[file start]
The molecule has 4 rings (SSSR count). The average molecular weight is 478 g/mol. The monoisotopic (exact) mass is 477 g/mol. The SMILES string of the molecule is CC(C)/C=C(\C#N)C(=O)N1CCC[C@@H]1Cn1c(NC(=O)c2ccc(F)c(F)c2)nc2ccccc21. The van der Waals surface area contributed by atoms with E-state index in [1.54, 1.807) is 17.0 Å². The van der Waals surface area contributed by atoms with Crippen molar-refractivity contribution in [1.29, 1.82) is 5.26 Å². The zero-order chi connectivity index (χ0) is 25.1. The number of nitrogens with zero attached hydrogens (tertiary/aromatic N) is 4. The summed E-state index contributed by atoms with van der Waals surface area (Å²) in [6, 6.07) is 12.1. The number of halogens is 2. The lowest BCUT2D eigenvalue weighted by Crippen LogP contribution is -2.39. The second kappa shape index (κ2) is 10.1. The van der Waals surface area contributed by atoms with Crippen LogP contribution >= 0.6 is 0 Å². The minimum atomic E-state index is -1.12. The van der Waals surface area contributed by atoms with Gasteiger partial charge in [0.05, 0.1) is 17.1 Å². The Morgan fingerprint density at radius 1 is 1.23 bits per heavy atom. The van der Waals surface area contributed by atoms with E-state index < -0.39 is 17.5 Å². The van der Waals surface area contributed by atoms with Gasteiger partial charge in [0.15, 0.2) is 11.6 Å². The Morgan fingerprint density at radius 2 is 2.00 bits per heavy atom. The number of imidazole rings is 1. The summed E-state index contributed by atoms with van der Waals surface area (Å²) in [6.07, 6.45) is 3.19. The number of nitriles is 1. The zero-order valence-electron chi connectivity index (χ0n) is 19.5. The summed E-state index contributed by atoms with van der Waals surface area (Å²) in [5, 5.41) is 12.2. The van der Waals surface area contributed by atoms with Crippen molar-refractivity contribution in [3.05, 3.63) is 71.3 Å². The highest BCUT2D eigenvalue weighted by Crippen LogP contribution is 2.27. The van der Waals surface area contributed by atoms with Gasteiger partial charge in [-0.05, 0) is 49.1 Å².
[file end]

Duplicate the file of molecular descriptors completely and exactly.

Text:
The molecule has 4 rings (SSSR count). The average molecular weight is 478 g/mol. The monoisotopic (exact) mass is 477 g/mol. The SMILES string of the molecule is CC(C)/C=C(\C#N)C(=O)N1CCC[C@@H]1Cn1c(NC(=O)c2ccc(F)c(F)c2)nc2ccccc21. The van der Waals surface area contributed by atoms with E-state index in [1.54, 1.807) is 17.0 Å². The van der Waals surface area contributed by atoms with Crippen molar-refractivity contribution in [1.29, 1.82) is 5.26 Å². The zero-order chi connectivity index (χ0) is 25.1. The number of nitrogens with zero attached hydrogens (tertiary/aromatic N) is 4. The summed E-state index contributed by atoms with van der Waals surface area (Å²) in [6, 6.07) is 12.1. The number of halogens is 2. The lowest BCUT2D eigenvalue weighted by Crippen LogP contribution is -2.39. The second kappa shape index (κ2) is 10.1. The van der Waals surface area contributed by atoms with Crippen LogP contribution >= 0.6 is 0 Å². The minimum atomic E-state index is -1.12. The van der Waals surface area contributed by atoms with Gasteiger partial charge in [0.05, 0.1) is 17.1 Å². The Morgan fingerprint density at radius 1 is 1.23 bits per heavy atom. The van der Waals surface area contributed by atoms with E-state index < -0.39 is 17.5 Å². The van der Waals surface area contributed by atoms with Gasteiger partial charge in [0.15, 0.2) is 11.6 Å². The Morgan fingerprint density at radius 2 is 2.00 bits per heavy atom. The number of imidazole rings is 1. The summed E-state index contributed by atoms with van der Waals surface area (Å²) in [6.07, 6.45) is 3.19. The number of nitriles is 1. The zero-order valence-electron chi connectivity index (χ0n) is 19.5. The summed E-state index contributed by atoms with van der Waals surface area (Å²) in [5, 5.41) is 12.2. The van der Waals surface area contributed by atoms with Crippen molar-refractivity contribution in [3.05, 3.63) is 71.3 Å². The highest BCUT2D eigenvalue weighted by Crippen LogP contribution is 2.27. The van der Waals surface area contributed by atoms with Gasteiger partial charge in [-0.05, 0) is 49.1 Å².